Vintage, but still bad

Unless your personal aesthetic demands that you look like a large, slightly discolored and inexplicably gift-wrapped eggplant, I don't think this 1932 Augusta Bernard dress quite lives up to the standard of elegance that one expects from a 1930s evening gown. It's good to remember that "vintage" doesn't automatically equal "pretty."

Click on the image to visit the Francesca Galloway site, which does have some actually pretty dresses for sale. (It looks like a gallery or an auction house, not quite sure which, based in Jermyn Street.)

Lately I've been looking in vain for a dress that I know exists — a court presentation gown made by Callot Soeurs, with ludicrously extravagant ribbon embroidery. And panniers. I know it's in the Met's collection, but I can't find an image or a link online. (It's a dress I often think of when I'm feeling a bit low and want to be reminded that things can't really be that bad if that dress exists in the world. Of course, now that I CAN'T FIND IT, perhaps things really are that bad!)If anyone knows what I'm talking about, please leave a comment …

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0 thoughts on “Vintage, but still bad

  1. Erin, I don’t think this dress is that bad. For starters, it’s not accessorized properly. The black gloves are wrong wrong! Matching green or brown gloves would be better. These gloves also look very 1950s to my eye – a shorter crocheted pair would be better. I think this would look better with a 1930s era style cocktail hat (with netting, of course). Give this ensemble a pair of knock out two-tone platform shoes, this dress would a knockout on the dance floor.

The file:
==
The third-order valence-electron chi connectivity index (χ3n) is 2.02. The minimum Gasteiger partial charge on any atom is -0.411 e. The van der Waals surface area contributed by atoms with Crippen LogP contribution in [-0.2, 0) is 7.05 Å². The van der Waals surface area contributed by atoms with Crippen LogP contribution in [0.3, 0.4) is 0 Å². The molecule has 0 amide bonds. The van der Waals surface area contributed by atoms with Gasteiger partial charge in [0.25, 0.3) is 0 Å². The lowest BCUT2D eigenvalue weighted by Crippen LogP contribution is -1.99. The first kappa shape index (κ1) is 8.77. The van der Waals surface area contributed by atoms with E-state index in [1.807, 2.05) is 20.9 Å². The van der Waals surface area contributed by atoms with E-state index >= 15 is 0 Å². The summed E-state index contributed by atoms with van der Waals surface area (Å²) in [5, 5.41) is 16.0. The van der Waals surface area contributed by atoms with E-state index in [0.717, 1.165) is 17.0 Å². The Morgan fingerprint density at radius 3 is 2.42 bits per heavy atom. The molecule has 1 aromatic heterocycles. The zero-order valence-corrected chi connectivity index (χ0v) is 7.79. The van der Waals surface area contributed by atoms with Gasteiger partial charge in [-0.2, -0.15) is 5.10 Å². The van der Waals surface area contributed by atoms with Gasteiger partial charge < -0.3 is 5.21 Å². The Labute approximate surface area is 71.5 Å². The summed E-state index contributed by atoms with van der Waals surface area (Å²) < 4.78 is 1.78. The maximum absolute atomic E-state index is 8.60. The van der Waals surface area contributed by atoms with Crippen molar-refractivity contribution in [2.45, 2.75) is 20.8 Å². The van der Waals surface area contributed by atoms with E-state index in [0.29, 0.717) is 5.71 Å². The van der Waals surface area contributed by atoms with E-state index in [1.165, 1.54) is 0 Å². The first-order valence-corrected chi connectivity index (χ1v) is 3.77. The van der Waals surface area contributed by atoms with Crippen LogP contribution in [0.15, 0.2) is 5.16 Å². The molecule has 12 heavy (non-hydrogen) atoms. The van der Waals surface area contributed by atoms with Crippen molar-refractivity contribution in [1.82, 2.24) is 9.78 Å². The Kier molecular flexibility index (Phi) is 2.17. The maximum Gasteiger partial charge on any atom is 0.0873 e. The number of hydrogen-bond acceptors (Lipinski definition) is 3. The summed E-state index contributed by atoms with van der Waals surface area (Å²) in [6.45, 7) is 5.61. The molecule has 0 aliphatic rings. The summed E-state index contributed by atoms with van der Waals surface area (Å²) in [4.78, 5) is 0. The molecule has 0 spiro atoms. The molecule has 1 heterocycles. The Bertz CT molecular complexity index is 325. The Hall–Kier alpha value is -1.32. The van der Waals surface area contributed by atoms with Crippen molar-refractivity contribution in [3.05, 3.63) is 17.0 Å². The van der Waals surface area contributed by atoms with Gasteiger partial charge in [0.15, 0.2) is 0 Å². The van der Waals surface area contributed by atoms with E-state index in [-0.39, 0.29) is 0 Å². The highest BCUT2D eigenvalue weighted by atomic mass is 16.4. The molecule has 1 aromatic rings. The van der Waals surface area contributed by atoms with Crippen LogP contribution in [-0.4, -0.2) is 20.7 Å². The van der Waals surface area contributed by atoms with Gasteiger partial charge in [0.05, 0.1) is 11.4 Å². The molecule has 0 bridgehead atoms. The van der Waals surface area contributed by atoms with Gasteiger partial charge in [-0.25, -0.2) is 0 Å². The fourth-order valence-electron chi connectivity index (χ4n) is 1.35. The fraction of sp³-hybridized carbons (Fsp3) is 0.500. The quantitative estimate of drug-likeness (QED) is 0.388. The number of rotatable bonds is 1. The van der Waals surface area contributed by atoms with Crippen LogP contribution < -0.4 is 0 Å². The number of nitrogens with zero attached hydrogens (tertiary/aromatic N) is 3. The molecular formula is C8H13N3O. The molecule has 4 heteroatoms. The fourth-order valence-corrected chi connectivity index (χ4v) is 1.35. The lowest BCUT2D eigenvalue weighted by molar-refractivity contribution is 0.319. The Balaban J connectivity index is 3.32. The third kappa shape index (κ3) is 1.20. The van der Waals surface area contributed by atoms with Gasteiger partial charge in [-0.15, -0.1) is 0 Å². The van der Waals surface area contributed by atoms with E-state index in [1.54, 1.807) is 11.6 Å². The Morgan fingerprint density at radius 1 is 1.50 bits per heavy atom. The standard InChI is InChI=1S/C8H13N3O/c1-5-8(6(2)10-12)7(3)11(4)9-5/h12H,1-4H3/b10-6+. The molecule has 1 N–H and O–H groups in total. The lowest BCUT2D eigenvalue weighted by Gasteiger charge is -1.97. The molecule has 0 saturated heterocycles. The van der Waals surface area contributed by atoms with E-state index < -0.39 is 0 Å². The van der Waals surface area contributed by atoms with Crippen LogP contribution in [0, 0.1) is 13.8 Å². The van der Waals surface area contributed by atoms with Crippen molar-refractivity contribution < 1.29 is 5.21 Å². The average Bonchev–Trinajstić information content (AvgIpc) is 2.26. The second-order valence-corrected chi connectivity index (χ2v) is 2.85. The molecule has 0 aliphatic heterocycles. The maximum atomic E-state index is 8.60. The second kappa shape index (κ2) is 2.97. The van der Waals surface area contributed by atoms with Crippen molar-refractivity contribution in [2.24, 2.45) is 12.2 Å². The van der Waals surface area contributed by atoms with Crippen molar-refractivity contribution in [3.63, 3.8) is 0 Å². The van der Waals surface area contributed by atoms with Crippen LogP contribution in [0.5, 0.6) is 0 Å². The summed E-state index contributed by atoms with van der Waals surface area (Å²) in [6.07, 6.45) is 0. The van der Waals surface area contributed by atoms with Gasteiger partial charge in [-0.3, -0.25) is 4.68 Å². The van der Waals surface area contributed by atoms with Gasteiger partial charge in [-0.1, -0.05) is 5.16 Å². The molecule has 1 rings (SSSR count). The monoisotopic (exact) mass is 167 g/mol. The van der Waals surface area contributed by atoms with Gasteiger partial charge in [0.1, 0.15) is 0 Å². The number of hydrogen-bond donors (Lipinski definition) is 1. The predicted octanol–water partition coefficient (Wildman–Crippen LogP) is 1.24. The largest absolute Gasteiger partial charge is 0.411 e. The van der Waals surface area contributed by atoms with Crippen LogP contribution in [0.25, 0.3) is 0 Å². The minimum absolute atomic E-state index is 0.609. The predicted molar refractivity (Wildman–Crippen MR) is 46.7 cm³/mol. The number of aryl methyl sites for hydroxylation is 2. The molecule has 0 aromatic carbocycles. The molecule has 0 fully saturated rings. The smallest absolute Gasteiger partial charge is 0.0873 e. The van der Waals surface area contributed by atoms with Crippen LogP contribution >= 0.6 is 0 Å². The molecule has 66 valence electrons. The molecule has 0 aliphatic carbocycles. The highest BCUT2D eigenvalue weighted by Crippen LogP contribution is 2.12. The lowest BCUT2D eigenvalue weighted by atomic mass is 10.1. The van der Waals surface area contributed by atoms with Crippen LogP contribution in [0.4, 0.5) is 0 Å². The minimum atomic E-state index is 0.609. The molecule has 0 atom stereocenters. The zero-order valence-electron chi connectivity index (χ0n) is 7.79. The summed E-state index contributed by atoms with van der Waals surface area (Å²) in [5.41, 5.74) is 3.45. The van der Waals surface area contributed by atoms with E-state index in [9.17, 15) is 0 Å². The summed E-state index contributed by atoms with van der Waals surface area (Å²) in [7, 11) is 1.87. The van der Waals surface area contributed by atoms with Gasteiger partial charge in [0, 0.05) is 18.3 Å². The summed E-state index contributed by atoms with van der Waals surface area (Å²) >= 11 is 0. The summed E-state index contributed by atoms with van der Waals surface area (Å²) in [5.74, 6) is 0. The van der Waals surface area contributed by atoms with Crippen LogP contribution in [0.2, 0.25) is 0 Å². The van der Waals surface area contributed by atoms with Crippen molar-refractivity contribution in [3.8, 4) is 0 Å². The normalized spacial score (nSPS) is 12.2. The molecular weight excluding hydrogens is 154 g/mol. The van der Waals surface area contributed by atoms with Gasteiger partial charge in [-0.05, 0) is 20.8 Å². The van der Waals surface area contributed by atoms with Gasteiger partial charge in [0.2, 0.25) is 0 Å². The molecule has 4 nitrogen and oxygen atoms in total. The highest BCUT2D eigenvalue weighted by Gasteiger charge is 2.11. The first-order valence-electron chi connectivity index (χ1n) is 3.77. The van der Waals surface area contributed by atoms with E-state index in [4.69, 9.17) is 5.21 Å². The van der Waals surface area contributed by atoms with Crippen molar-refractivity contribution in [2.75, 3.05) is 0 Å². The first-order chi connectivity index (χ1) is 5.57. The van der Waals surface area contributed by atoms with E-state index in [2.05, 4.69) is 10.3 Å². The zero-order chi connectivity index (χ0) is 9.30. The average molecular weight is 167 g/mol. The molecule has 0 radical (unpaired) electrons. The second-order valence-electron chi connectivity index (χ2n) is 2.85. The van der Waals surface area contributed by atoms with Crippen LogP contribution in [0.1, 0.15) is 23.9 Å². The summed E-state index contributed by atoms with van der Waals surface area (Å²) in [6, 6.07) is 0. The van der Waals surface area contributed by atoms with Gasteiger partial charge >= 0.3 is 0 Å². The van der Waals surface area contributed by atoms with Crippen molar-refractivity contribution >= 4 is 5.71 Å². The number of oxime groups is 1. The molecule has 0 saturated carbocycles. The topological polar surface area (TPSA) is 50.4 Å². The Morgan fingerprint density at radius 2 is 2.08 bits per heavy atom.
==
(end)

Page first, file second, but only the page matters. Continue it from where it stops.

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  2. I meant to say this dress would *be* a knock out on the dance floor. I also used the work knock out twice. Forgive me, but I can’t seem to edit my earlier post.

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  3. I second Jonquil. Green often fades to brown over time. I have a vintage (somewhere in the ’39-early forties)dress that I can tell from the stiching used to be kelly green, and is now olive to brown (the color isn’t entirely even, but is such that it is wearable) So, this dress was probably a solid kelly green at one time. It seems that velvet tends to hold its color better for whatever reason.I would also imagine if it fit correctly, that would make a world of difference.

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  4. You know, if you guys keep being reasonable and right, you’re gonna ruin all my rants. :-)This *would* be much better with the right accessories, in the original color, and if it fit. Darn it.

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  5. Sorry to spoil the rant…I did find this dress in the met collection…I don’t know if it’s the one though… was another site that the description sounded like it could have been the one, but the picture was broken. :(Anyhow, I thought it was worth a shot!

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  6. ooh, that’s lovely but not the one. I know I have a pic of it somewhere, in dead tree format. I’ll just have to dig it out!

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  7. Erin, I DO know the dress to which you refer; I can even see it in my mind’s eye. Which, since it lacks a connection to your blog, is where it will stay, guiding me through many heaps of books until I can find a picture to send to you.

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  8. The dress you’re looking for was made by Boue Soeurs. I last saw it online in a private collection (I’ll have to dig to find the reference). I first saw it in a book on silk ribbon embroidery, and was made for the French Court Presentation circa 1923. It is gorgeous.

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  9. Here is one resource of the design. Although similar, it’s not the one. the image, left second row, that best matches my memory: is no longer extant, and the Beverly Birks collection has now been move to it’s own site: this helps.

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